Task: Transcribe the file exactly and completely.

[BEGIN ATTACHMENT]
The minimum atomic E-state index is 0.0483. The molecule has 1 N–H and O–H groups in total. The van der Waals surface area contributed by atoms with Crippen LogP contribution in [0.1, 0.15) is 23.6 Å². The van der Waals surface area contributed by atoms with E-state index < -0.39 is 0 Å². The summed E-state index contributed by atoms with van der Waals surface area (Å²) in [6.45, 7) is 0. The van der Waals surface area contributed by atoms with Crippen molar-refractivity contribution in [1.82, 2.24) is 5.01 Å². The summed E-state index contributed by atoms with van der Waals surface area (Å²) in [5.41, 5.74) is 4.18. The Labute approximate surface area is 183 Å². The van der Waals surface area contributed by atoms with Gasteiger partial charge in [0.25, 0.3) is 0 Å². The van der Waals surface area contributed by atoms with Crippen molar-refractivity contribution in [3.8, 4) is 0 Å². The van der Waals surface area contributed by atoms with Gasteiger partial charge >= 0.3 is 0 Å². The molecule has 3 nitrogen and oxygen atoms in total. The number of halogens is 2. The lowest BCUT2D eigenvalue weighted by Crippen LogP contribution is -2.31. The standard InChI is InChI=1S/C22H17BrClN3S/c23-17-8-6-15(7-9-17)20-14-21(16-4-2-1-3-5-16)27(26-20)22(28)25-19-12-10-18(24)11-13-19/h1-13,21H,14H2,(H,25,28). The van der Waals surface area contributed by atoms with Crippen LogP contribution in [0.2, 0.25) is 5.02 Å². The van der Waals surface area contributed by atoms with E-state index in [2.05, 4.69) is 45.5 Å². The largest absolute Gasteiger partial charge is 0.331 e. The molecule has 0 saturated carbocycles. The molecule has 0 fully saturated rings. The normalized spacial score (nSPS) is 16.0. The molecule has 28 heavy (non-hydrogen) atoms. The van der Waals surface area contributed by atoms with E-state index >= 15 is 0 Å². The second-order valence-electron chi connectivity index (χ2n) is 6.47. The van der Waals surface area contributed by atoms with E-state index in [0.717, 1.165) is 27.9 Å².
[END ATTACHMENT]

The minimum atomic E-state index is 0.0483. The molecule has 1 N–H and O–H groups in total. The van der Waals surface area contributed by atoms with Crippen LogP contribution in [0.1, 0.15) is 23.6 Å². The van der Waals surface area contributed by atoms with E-state index < -0.39 is 0 Å². The summed E-state index contributed by atoms with van der Waals surface area (Å²) in [6.45, 7) is 0. The van der Waals surface area contributed by atoms with Crippen molar-refractivity contribution in [1.82, 2.24) is 5.01 Å². The summed E-state index contributed by atoms with van der Waals surface area (Å²) in [5.41, 5.74) is 4.18. The Labute approximate surface area is 183 Å². The van der Waals surface area contributed by atoms with Gasteiger partial charge in [0.25, 0.3) is 0 Å². The van der Waals surface area contributed by atoms with Crippen molar-refractivity contribution in [3.8, 4) is 0 Å². The van der Waals surface area contributed by atoms with Gasteiger partial charge >= 0.3 is 0 Å². The molecule has 3 nitrogen and oxygen atoms in total. The number of halogens is 2. The lowest BCUT2D eigenvalue weighted by Crippen LogP contribution is -2.31. The standard InChI is InChI=1S/C22H17BrClN3S/c23-17-8-6-15(7-9-17)20-14-21(16-4-2-1-3-5-16)27(26-20)22(28)25-19-12-10-18(24)11-13-19/h1-13,21H,14H2,(H,25,28). The van der Waals surface area contributed by atoms with Crippen LogP contribution in [0.2, 0.25) is 5.02 Å². The van der Waals surface area contributed by atoms with E-state index in [2.05, 4.69) is 45.5 Å². The largest absolute Gasteiger partial charge is 0.331 e. The molecule has 0 saturated carbocycles. The molecule has 0 fully saturated rings. The normalized spacial score (nSPS) is 16.0. The molecule has 28 heavy (non-hydrogen) atoms. The van der Waals surface area contributed by atoms with E-state index >= 15 is 0 Å². The second-order valence-electron chi connectivity index (χ2n) is 6.47. The van der Waals surface area contributed by atoms with E-state index in [0.717, 1.165) is 27.9 Å².